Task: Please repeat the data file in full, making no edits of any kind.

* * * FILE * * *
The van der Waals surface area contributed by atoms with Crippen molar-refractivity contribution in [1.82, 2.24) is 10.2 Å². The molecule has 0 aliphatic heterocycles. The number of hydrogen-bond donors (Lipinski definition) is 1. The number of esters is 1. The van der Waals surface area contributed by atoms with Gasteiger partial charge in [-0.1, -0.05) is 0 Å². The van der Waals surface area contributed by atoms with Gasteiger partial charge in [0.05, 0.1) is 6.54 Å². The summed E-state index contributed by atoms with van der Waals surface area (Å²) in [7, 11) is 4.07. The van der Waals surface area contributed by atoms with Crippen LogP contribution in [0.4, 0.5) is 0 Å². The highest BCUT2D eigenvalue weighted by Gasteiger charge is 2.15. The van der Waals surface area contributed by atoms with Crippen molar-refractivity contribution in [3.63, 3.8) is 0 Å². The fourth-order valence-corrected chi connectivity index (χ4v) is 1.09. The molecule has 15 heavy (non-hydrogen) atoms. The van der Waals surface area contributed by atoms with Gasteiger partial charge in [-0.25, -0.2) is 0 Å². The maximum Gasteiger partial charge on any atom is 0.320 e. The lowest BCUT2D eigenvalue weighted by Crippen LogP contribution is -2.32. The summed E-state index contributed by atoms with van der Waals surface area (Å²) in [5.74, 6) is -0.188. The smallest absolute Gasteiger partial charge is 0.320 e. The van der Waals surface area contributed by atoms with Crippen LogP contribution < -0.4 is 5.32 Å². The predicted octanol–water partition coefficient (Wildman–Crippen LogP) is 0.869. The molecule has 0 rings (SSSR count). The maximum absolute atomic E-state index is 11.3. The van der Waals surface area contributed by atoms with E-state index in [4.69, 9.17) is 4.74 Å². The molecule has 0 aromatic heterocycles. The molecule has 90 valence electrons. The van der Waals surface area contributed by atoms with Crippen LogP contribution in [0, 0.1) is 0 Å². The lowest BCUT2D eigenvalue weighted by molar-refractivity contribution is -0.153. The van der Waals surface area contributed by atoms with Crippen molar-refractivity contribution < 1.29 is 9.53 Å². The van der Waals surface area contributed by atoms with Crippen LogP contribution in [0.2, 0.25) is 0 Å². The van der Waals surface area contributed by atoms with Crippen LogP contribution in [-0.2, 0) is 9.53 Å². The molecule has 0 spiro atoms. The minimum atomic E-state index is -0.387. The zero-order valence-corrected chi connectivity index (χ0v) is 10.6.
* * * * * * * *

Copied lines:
The van der Waals surface area contributed by atoms with Crippen molar-refractivity contribution in [1.82, 2.24) is 10.2 Å². The molecule has 0 aliphatic heterocycles. The number of hydrogen-bond donors (Lipinski definition) is 1. The number of esters is 1. The van der Waals surface area contributed by atoms with Gasteiger partial charge in [-0.1, -0.05) is 0 Å². The van der Waals surface area contributed by atoms with Gasteiger partial charge in [0.05, 0.1) is 6.54 Å². The summed E-state index contributed by atoms with van der Waals surface area (Å²) in [7, 11) is 4.07. The van der Waals surface area contributed by atoms with Crippen LogP contribution in [0.4, 0.5) is 0 Å². The highest BCUT2D eigenvalue weighted by Gasteiger charge is 2.15. The van der Waals surface area contributed by atoms with Crippen molar-refractivity contribution in [3.63, 3.8) is 0 Å². The fourth-order valence-corrected chi connectivity index (χ4v) is 1.09. The molecule has 15 heavy (non-hydrogen) atoms. The van der Waals surface area contributed by atoms with Gasteiger partial charge in [-0.25, -0.2) is 0 Å². The maximum Gasteiger partial charge on any atom is 0.320 e. The lowest BCUT2D eigenvalue weighted by Crippen LogP contribution is -2.32. The summed E-state index contributed by atoms with van der Waals surface area (Å²) in [5.74, 6) is -0.188. The smallest absolute Gasteiger partial charge is 0.320 e. The van der Waals surface area contributed by atoms with Crippen LogP contribution < -0.4 is 5.32 Å². The predicted octanol–water partition coefficient (Wildman–Crippen LogP) is 0.869. The molecule has 0 rings (SSSR count). The maximum absolute atomic E-state index is 11.3. The van der Waals surface area contributed by atoms with E-state index in [4.69, 9.17) is 4.74 Å². The molecule has 0 aromatic heterocycles. The molecule has 90 valence electrons. The van der Waals surface area contributed by atoms with Crippen LogP contribution in [0, 0.1) is 0 Å². The lowest BCUT2D eigenvalue weighted by molar-refractivity contribution is -0.153. The van der Waals surface area contributed by atoms with Crippen molar-refractivity contribution < 1.29 is 9.53 Å². The van der Waals surface area contributed by atoms with Crippen LogP contribution in [0.2, 0.25) is 0 Å². The van der Waals surface area contributed by atoms with Crippen LogP contribution in [-0.2, 0) is 9.53 Å². The molecule has 0 spiro atoms. The minimum atomic E-state index is -0.387. The zero-order valence-corrected chi connectivity index (χ0v) is 10.6.